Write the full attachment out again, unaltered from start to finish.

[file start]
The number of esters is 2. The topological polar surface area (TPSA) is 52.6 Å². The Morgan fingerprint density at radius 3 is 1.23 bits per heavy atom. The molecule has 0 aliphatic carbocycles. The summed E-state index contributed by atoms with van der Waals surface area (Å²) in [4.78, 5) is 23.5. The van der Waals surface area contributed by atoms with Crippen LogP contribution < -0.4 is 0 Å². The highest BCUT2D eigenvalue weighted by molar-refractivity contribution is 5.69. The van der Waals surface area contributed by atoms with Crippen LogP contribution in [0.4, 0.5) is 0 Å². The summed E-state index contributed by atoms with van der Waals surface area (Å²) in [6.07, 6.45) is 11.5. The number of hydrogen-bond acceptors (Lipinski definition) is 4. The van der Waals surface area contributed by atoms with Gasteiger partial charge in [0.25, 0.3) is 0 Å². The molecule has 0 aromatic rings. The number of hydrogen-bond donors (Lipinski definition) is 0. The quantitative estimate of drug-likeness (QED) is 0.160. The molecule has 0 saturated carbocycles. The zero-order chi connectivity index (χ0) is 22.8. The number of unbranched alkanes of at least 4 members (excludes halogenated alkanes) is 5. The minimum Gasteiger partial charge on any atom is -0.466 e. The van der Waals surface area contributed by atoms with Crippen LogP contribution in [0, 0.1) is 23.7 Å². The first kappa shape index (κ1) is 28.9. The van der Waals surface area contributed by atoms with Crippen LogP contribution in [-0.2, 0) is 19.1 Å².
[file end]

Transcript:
The number of esters is 2. The topological polar surface area (TPSA) is 52.6 Å². The Morgan fingerprint density at radius 3 is 1.23 bits per heavy atom. The molecule has 0 aliphatic carbocycles. The summed E-state index contributed by atoms with van der Waals surface area (Å²) in [4.78, 5) is 23.5. The van der Waals surface area contributed by atoms with Crippen LogP contribution < -0.4 is 0 Å². The highest BCUT2D eigenvalue weighted by molar-refractivity contribution is 5.69. The van der Waals surface area contributed by atoms with Crippen LogP contribution in [0.4, 0.5) is 0 Å². The summed E-state index contributed by atoms with van der Waals surface area (Å²) in [6.07, 6.45) is 11.5. The number of hydrogen-bond acceptors (Lipinski definition) is 4. The van der Waals surface area contributed by atoms with Gasteiger partial charge in [0.25, 0.3) is 0 Å². The molecule has 0 aromatic rings. The number of hydrogen-bond donors (Lipinski definition) is 0. The quantitative estimate of drug-likeness (QED) is 0.160. The molecule has 0 saturated carbocycles. The zero-order chi connectivity index (χ0) is 22.8. The number of unbranched alkanes of at least 4 members (excludes halogenated alkanes) is 5. The minimum Gasteiger partial charge on any atom is -0.466 e. The van der Waals surface area contributed by atoms with Crippen LogP contribution in [0, 0.1) is 23.7 Å². The first kappa shape index (κ1) is 28.9. The van der Waals surface area contributed by atoms with Crippen LogP contribution in [-0.2, 0) is 19.1 Å².